None arrived after the Civil War of the 1860’s. Yet it was after the Civil War that the great flow of migrants came. The greatest flow and maxima year for immigration was as late as 1907 and not one child of their number has yet sat in the White House.
Now, the standard view of this early closeness in the relationships of the post Washington Presidents would be that this is just what would be expected in a country with only a small educated elite to draw on. But as I have shown in my posts regarding the ten Presidents of theUnited States before Washington, in “The Forgotten Presidents of the Confederation” and following posts, these were genealogically a far more mixed bag of people than those that follow. Something happened at the time of the making of the Constitution that closed the door on “ordinary” people becoming Presidents. Certainly these figures who had played such a big part in the Declaration, and the War of Independence – even those who had been “signers” of the Declaration of Independence – disappear from the story of the Presidency. That “something”, this blog contends, is the sudden control of the oligarchy, in what amounted to a Palace revolution or putch.
This tree shows what is conventionally termed the “Virginian dynasty” showing the tight control of the families of the early Presidents which was said to come to an end with President Jackson. It didn’t, it just went quieter.
Here is the tree showing the oligarchical connections of the two Harrison Presidents and a large number of other luminaries.
And finally, let’s look at the oligarchy of those families who do not rise to be Presidential, but who exercise control across time and space. Think of these people and families as the “dark matter” in the political cosmos binding the political universe together but being unseen because the brightness of the Presidential suns blinds us to their presence.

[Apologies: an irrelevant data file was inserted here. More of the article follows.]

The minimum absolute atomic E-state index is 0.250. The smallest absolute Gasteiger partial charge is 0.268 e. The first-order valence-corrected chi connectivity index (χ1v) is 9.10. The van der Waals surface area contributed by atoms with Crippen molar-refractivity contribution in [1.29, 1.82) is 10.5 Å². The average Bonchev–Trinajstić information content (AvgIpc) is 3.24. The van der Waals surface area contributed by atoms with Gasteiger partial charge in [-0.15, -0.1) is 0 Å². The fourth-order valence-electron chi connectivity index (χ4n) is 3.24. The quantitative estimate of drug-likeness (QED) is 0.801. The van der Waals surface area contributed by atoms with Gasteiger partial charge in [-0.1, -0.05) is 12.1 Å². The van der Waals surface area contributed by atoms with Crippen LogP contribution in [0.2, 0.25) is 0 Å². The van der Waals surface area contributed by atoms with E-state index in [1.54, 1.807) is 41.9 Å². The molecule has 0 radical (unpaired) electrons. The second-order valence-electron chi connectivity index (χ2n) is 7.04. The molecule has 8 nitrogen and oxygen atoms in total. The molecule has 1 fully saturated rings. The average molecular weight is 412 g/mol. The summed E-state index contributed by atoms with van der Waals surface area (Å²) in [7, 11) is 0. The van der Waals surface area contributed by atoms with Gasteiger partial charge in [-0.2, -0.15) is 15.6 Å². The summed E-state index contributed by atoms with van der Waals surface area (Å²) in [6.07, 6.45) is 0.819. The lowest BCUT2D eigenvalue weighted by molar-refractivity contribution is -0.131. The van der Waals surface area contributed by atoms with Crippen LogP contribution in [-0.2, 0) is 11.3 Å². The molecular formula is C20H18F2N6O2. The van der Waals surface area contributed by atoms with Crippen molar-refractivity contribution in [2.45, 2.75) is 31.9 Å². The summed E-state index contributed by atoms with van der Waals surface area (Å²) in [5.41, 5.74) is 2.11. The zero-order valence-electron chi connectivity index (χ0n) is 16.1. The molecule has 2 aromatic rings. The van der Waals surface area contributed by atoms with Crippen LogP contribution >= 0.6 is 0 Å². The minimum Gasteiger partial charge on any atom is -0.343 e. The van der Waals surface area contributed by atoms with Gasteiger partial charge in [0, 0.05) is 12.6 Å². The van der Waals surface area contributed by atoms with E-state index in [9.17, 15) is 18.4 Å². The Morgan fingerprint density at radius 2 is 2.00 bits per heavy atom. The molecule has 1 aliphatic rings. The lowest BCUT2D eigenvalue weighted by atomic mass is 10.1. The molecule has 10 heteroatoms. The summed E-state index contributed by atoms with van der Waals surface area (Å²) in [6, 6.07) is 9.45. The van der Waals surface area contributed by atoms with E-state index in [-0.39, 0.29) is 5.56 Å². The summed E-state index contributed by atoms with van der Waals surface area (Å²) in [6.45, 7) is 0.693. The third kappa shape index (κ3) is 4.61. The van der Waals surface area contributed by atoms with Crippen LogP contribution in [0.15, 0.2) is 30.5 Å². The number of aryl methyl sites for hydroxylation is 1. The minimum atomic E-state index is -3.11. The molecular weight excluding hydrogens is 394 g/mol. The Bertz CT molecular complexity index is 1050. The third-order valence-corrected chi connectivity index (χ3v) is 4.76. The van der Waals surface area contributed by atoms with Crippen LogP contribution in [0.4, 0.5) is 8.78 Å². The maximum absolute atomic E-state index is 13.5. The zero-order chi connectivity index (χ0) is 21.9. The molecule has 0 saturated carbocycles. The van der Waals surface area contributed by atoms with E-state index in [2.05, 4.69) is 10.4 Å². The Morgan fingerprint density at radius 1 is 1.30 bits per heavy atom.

Stuyvesant was a Dutch Governor of New York even before it became British, far less part of independent America. This tree (and it is significantly simplified and reduced to make my point clearer) is only one of several that can be drawn up. These people have been dug deep into power for nigh on four hundred years.
So we see that it is not really a matter of one particular family, or another family. It’s the fact that so many families lock together to shut out competition that defines so much of American political life at its highest levels. Sure, some truly outstanding candidates like a Reagan or a Clinton can occasionally break through to the highest offices, but only if an oligarchic candidate is not on offer. Indeed to make matters worse, they all come cut from more or less the same genealogical cloth. They do not represent the amazingly diverse hodge-podge of backgrounds that the American people come from. They are, in short, not representative of the people they speak for.
The United States has long recognised that economic cartels, where they exercise similar controls on goods or services, are unfair to the customers of the goods supplied, and have sought to strike down those they can reach through acts such as the Sherman Anti-Trust Acts. However, when it comes to cartels of political influence exercising control of the democratic process, far from seeking to remove these also in the name of their consumers – the electors, they rather, entrench such cartels or oligarchies.
Copyright David Macadam 2011